A lot of guys who box have a hard time maintaining their strength and endurance as their weight drops—especially when they get down to the last three or four pounds. Like, 147 is not my walking-around weight. It’s more like 170. It gets hard to maintain that type of endurance and still have the same speed, power, and quickness you would have at 170. It takes a lot of discipline and top-level conditioning. I think there’s a science to it that a lot of people take for granted. The closer to the fight, the smaller your portions of food get.
So what’s your diet right now?
When I wake up, I’m eating either oatmeal, or eggs with avocado and a side of spinach. If it’s not that, it’s a peanut butter-and-jelly sandwich with almond milk on the side. Then I go to the gym, work out, and come back to the house for a salad—a plain, spinach-kale salad with organic Italian dressing. Then I rest up and take a nap.
Later on at night, I might have a sweet potato with red snapper. I put my red snapper in the oven or on the grill. It’s the whole red snapper, with the head on and everything. I might also have salmon or brown rice. That’s pretty much it.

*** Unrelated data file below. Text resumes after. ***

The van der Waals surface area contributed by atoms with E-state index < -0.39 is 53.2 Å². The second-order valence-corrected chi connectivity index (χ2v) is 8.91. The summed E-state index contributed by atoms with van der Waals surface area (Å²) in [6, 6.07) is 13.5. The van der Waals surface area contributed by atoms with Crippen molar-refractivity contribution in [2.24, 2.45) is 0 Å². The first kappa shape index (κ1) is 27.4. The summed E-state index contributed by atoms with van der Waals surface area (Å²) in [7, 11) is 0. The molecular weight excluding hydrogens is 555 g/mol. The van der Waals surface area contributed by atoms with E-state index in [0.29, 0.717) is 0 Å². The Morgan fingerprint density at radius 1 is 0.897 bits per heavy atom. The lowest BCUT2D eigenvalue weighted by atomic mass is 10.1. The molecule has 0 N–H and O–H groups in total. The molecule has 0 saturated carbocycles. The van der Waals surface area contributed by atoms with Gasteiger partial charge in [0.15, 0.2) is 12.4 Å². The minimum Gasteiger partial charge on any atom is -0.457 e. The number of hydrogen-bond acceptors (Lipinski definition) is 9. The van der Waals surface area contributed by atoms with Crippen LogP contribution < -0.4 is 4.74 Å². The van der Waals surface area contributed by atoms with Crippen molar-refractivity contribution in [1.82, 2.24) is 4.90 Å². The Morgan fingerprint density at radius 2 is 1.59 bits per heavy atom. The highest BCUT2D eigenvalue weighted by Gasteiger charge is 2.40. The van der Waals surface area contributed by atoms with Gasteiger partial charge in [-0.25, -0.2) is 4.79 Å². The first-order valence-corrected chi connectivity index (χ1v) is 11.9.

What’s your favorite part of the fish that grosses other people out?
People get grossed out because I still have the head on it. They’re like, “Ew, that’s nasty!” I tell people all the time: You don’t know if it’s real fish until you see the head. I’m Jamaican, too, so that’s how I grew up seeing my dad grill fish.
You’ve got some food-related tweets that we’ve got to cover. First off, how long has the PB&J been part of your routine?
Since I was an amateur. I used to put egg whites on my peanut butter-and-jelly, right there in the middle of the sandwich. I’d eat it every morning. It was good for me because I would stay full for five or six hours and not have to eat anything else. I was eating twice a day, rather than three times. People say a PB&J makes you gain weight, but it never did for me because I burned off so many calories off in the gym.
So that’s not daily anymore, but it’s still pretty often?
Yeah. I’m getting a little older now, so I can’t eat all the things I used to. I used to eat candy all the time, through the whole training camp. But now, it’s just SmartSweets. Organic candy. I eat a lot of that, since it only has like three grams of sugar.
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We have to go back for a minute: You put an egg in your PB&J? What’s the origin story there?
Ha, yeah. I was just hungry. One time I was making an egg white sandwich, and then I saw some peanut butter and was like, “Let me try this.” My dad tried it, and it was good to him, too. A lot of people are surprised—if they try it, I guarantee they'll say it’s good, especially when you’re training and have to go work out. It’s healthy! Just not traditional.